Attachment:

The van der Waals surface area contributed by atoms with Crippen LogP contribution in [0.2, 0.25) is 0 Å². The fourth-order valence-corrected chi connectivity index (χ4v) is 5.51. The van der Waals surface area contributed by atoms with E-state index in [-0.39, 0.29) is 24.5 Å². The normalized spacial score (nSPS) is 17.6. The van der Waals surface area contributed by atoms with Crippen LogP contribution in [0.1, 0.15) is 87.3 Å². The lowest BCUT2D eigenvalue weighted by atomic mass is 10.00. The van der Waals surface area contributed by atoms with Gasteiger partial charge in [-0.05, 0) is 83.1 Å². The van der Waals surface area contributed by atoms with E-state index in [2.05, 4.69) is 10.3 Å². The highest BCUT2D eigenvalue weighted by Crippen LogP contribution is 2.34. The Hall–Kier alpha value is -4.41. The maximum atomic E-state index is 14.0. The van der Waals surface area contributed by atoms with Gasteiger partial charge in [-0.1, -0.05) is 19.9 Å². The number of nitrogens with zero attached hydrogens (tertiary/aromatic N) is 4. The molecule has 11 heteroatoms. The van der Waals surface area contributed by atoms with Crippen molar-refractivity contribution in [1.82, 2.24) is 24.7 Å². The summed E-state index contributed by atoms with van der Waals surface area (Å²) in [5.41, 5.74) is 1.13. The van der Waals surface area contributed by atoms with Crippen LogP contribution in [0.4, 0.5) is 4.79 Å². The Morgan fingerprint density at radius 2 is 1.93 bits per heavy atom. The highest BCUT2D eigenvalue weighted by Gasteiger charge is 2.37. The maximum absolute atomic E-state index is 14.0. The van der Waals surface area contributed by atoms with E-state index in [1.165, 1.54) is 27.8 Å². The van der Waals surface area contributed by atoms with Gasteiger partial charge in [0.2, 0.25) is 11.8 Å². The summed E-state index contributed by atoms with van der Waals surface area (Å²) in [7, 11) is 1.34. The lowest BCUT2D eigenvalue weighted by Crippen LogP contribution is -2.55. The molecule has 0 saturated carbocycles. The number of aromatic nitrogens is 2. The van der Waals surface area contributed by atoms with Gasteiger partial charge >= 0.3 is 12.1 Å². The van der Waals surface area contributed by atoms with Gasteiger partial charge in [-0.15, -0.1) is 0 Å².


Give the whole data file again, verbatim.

The van der Waals surface area contributed by atoms with Crippen LogP contribution in [0.2, 0.25) is 0 Å². The fourth-order valence-corrected chi connectivity index (χ4v) is 5.51. The van der Waals surface area contributed by atoms with E-state index in [-0.39, 0.29) is 24.5 Å². The normalized spacial score (nSPS) is 17.6. The van der Waals surface area contributed by atoms with Crippen LogP contribution in [0.1, 0.15) is 87.3 Å². The lowest BCUT2D eigenvalue weighted by atomic mass is 10.00. The van der Waals surface area contributed by atoms with Gasteiger partial charge in [-0.05, 0) is 83.1 Å². The van der Waals surface area contributed by atoms with E-state index in [2.05, 4.69) is 10.3 Å². The highest BCUT2D eigenvalue weighted by Crippen LogP contribution is 2.34. The Hall–Kier alpha value is -4.41. The maximum atomic E-state index is 14.0. The van der Waals surface area contributed by atoms with Gasteiger partial charge in [-0.1, -0.05) is 19.9 Å². The number of nitrogens with zero attached hydrogens (tertiary/aromatic N) is 4. The molecule has 11 heteroatoms. The van der Waals surface area contributed by atoms with Crippen molar-refractivity contribution in [1.82, 2.24) is 24.7 Å². The summed E-state index contributed by atoms with van der Waals surface area (Å²) in [5.41, 5.74) is 1.13. The van der Waals surface area contributed by atoms with Crippen LogP contribution in [0.4, 0.5) is 4.79 Å². The Morgan fingerprint density at radius 2 is 1.93 bits per heavy atom. The highest BCUT2D eigenvalue weighted by Gasteiger charge is 2.37. The maximum absolute atomic E-state index is 14.0. The van der Waals surface area contributed by atoms with E-state index in [1.165, 1.54) is 27.8 Å². The van der Waals surface area contributed by atoms with Gasteiger partial charge in [0.2, 0.25) is 11.8 Å². The summed E-state index contributed by atoms with van der Waals surface area (Å²) in [7, 11) is 1.34. The lowest BCUT2D eigenvalue weighted by Crippen LogP contribution is -2.55. The molecule has 0 saturated carbocycles. The number of aromatic nitrogens is 2. The van der Waals surface area contributed by atoms with Gasteiger partial charge >= 0.3 is 12.1 Å². The van der Waals surface area contributed by atoms with Gasteiger partial charge in [-0.15, -0.1) is 0 Å².